8. Inland Empire (David Lynch)
David Lynch composes and conducts another figure-eight of a movie, the story of an actress (Laura Dern) who may or may not go on a journey of metamorphosis that twists around itself. The languid pacing and ambiguous events of the nearly three-hour production are confounding and dreamy, like nothing else coming out of Hollywood. If you are willing to lose yourself in Lynch’s sensibilities and decidedly metaphysical approach to cause and effect, you’ll find a hypnotic and richly textural experience that challenges invites you to make your own connections through the echoes of stories and imagery and odd dialogue.
9. Colossal Youth (Juventude Em Marcha, Pedro Costa)
Pedro Costa merges fiction and documentary for this portrait of life in the urban slum Costa has adopted as his cinematic home. Non-actors (many of them seen Costa’s previous films) pull out experiences of their own lives to create the characters. Costa leaves relationships vague, often to almost the end, and just lets these characters drift, talk, co-exist, allowing us to decide who they are and what they mean to each other. It’s a mystery of a sort, but for Costa the mystery has to do with people, not definitions, and he creates his own form (the film apparently is filled with flashbacks, which are not identified as such) to pull us out of our narrative comfort zone to explore along with him. I should also mention that this film did not receive a theatrical run. It played for one night only in Pedro Costa retrospective at the Northwest Film Forum.
10. The Assassination of Jesse James by the Coward Robert Ford (Andrew Dominik)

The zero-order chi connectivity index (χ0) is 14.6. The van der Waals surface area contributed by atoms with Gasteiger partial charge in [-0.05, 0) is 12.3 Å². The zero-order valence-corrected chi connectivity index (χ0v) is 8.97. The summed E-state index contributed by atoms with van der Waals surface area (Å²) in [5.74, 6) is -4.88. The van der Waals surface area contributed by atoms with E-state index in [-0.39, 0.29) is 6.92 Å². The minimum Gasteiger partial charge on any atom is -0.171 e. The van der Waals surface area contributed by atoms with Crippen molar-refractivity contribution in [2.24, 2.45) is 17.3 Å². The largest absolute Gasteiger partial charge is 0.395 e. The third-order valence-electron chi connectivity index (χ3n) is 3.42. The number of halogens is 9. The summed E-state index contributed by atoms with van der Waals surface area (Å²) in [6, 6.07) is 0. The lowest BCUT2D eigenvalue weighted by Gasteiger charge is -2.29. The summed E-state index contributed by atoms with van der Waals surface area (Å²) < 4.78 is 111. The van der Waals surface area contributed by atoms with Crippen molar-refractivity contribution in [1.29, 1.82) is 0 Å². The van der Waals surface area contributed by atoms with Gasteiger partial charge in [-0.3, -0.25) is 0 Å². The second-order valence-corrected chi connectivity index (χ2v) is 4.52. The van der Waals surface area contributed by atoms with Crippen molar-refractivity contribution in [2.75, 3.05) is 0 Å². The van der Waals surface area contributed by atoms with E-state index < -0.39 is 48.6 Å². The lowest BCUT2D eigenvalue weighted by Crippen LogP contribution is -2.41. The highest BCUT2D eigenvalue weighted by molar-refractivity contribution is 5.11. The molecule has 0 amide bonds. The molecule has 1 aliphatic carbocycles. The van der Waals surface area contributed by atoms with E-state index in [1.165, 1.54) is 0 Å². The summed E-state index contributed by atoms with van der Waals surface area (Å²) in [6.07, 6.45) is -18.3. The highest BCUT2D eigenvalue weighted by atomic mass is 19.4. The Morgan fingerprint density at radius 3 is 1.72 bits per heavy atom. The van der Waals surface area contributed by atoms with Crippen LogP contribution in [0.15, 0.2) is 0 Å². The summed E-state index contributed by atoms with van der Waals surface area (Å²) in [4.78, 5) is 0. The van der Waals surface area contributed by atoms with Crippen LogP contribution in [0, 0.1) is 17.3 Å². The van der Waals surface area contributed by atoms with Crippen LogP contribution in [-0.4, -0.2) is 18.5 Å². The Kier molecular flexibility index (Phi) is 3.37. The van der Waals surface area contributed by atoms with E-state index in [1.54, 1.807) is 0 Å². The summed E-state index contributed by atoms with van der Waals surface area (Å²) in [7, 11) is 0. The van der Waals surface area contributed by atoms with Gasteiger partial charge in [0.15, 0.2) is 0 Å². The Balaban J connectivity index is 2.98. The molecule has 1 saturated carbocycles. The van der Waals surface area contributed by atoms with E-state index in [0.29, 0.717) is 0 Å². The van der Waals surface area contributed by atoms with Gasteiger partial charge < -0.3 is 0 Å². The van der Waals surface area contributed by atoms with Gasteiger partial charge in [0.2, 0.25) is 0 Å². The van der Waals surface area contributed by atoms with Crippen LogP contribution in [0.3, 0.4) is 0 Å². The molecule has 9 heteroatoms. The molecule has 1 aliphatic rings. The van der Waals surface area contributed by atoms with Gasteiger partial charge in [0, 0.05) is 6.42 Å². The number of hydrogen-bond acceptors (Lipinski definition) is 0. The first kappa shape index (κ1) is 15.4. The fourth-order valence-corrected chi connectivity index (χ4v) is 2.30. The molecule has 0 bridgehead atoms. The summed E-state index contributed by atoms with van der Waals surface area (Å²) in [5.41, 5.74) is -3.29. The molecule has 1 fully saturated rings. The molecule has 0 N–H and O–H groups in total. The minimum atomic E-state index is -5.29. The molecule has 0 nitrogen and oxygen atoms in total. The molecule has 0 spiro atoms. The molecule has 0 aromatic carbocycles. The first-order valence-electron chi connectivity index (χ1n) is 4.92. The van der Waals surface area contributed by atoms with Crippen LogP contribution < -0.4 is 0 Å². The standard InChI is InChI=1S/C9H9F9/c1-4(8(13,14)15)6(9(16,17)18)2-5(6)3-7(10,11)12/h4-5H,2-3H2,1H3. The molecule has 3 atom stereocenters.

Andrew Dominik’s cinematic folk song embraces and celebrates the chasm between idealized outlaw myth and the unglamorous realities of frontier thievery. The imagery is rich and deep, with colors tinged in a nostalgic sepia, giving it the feel of a folk ballad, albeit one that at times loses the melody in lazy riffs of mood and atmosphere and unnecessary verses charting the paths of minor characters. Casey Affleck is great as the wary, skittish Bob, desperate for Jesse’s attention, and is the lead in the film – why does every critics and awards group insist on calling him a supporting actor?
Runners-up and honorable mentions (in alphabetical order):
“14th Arrondissement” segment of Paris Je T’Aime (Alexander Payne)
51 Birch Street (Doug Block)
Allegro (Christoffer Boe)
Away From Her (Sarah Polley)
Belle Toujours (Manoel de Oliviera)
Black Book (Zwartboek, Paul Verhoeven)
Exiled (Fong juk, Johnnie To)
Golden Door (Nuovomondo, Emanuele Crialese)
The Host (Gwoemul, Joon-ho Bong)
Juno (Jason Reitman)
Margot at the Wedding (Noah Baumbach)
The Orphanage (El Orfanato, Juan Antonio Bayona)
Paprika (Satoshi Kon)
Regular Lovers (Les Amants réguliers, Philippe Garrel)